The B-24D was the first mass produced model of this aircraft which entered service early in 1943. Along with turbocharged engines and increased fuel capacity, there was a total of 10 machine guns. It was one of the heaviest aircraft in the world at over 59,000 lbs, on par with the British Bombers like the Lancaster and Halifax. Because of its ability to carry large loads of bombs and its capability to fly long distances it was chosen for “Operation Tidal Wave”, its most famous mission, which was a low level air strike on nine oil fields at Ploesti, Romania on August 1, 1943. It was to be a strategic mission to destroy these oil fields in order to reduce the amount of fuel and oil for the German war machines. This turned out to be one of the most costly missions of men and machines. Over 600 crewmen were killed and 50 B-24’s were downed on this mission. This mission was to become known as “Black Sunday”.
This set consists of 11 resin and 19 photoetch parts, and one sheet of film from which 4 parts are to be cut. There are two more each of photoetch and resin than are shown on the instructions, but there was no issue with assembly. The set is intended to replace the cockpit floor, seat, sidewalls and instrument panels which come with the Academy kit. I confirmed that it will also fit the Tamiya E-3, and with some more drastic surgery, could be made to fit even the Hobbycraft kit.
The first pictures are of the packaging and the set’s parts and then a shot of the kit’s fuselage halves, from which you will have to remove the sidewalls. I do not picture the process here, but it can easily be seen that the Aries sidewalls are much nicer. The kit cockpit floor and seat are also very simple.
I have been a dedicated TreadHead for many a year now. That love also has a few sub divisions of TreadHeadiness. Yea, like that is a word. I have always thought Recovery Vehicles were so neat. Whether they were based on an actual combat vehicle like the M-31 and M-32 or completely their own design like the M-88. They all look so neat! The Russians were just like any other Army in the world. In the event of war or just a simple vehicular break down, combat vehicles need to be recovered and moved back to a location where they can be repaired. The first VT-34 vehicles were simple T-34s with no turret. Over time, they went from simple pulling tractors to very advanced combat recovery vehicles.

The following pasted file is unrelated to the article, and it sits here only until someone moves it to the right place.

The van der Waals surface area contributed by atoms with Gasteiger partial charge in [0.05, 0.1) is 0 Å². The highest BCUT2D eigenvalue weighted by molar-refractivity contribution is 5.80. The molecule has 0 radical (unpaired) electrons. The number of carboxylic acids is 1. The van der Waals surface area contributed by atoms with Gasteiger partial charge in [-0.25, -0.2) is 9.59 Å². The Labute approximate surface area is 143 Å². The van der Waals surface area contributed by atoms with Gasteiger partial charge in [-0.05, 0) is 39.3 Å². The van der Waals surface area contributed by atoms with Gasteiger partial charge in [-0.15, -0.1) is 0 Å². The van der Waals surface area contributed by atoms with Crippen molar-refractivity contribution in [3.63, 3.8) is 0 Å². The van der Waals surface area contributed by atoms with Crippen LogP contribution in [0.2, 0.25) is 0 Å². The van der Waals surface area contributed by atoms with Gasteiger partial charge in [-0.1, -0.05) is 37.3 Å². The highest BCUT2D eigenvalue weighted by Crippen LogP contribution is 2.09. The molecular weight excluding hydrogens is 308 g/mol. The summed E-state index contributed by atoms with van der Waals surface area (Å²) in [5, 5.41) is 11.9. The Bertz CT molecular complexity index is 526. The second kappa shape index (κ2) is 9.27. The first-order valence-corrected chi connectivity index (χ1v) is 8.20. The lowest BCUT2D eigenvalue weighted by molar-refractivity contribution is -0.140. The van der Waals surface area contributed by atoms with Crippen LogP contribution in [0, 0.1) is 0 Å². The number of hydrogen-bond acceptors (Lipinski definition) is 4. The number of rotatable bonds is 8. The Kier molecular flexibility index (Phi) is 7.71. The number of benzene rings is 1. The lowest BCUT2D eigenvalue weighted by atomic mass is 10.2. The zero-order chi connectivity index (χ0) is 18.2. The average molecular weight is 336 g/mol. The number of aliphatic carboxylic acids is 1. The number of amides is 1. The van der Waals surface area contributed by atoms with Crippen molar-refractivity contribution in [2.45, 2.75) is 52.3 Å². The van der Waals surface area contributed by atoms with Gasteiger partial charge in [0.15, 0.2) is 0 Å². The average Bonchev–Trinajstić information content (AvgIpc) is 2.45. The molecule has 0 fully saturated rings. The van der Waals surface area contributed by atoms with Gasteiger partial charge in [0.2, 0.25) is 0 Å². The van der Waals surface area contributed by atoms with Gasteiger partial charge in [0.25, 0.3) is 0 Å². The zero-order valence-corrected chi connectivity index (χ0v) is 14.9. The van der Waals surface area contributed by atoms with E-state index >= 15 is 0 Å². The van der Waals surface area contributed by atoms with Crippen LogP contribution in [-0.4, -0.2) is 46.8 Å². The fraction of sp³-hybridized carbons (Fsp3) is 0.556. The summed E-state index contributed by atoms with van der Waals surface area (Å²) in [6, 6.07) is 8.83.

Edward has produced an E-2C Hawkeye photo-etched cockpit installation and seat detail system, pre-finished and with adhesive backing. Photo-etched parts were in perfect condition. The instructions were excellent for the most part, but I believe they forgot to show where the face air outlets (eye balls) and fire warning instrument system were located. Per my research, I placed it below the overhead eyebrow. The parts were easy to install. Make sure the instruments, control pedestal and side consoles are filed flat, removing the instruments molded in the details before adding the new panels. A word of caution: some patience is required when installing the throttle, flap, and steering controls, as they contain many tiny parts.
This kit is recommended for the experienced modeler, due to the numerous tiny parts.
This book has nothing to do with models or modeling. If you are into modeling that part of the world, you might find a useful picture of a vehicle or aircraft.
The author, Al J. Venter, is a South African war correspondent who has covered Africa and the Mideast for 40-some years He has about 20 books to his credit, a few of which are on diving. I have read none of them, so this was a first for me. There is no doubt that he is not, and never has been, sitting behind too many desks.
From the publisher's data sheet and the book end covers, I gathered the purpose of this book is the show that it's a dangerous profession -- well, yeah, think Ernie Pyle. It was fortuitous (I guess) that as I was reading this, the Egyptian government was being overthrown -- the media became the target of the "pro-government" forces and there was the scene of Katie Couric almost swallowed by a mob -- all that brought the theme home, maybe as well as the book did.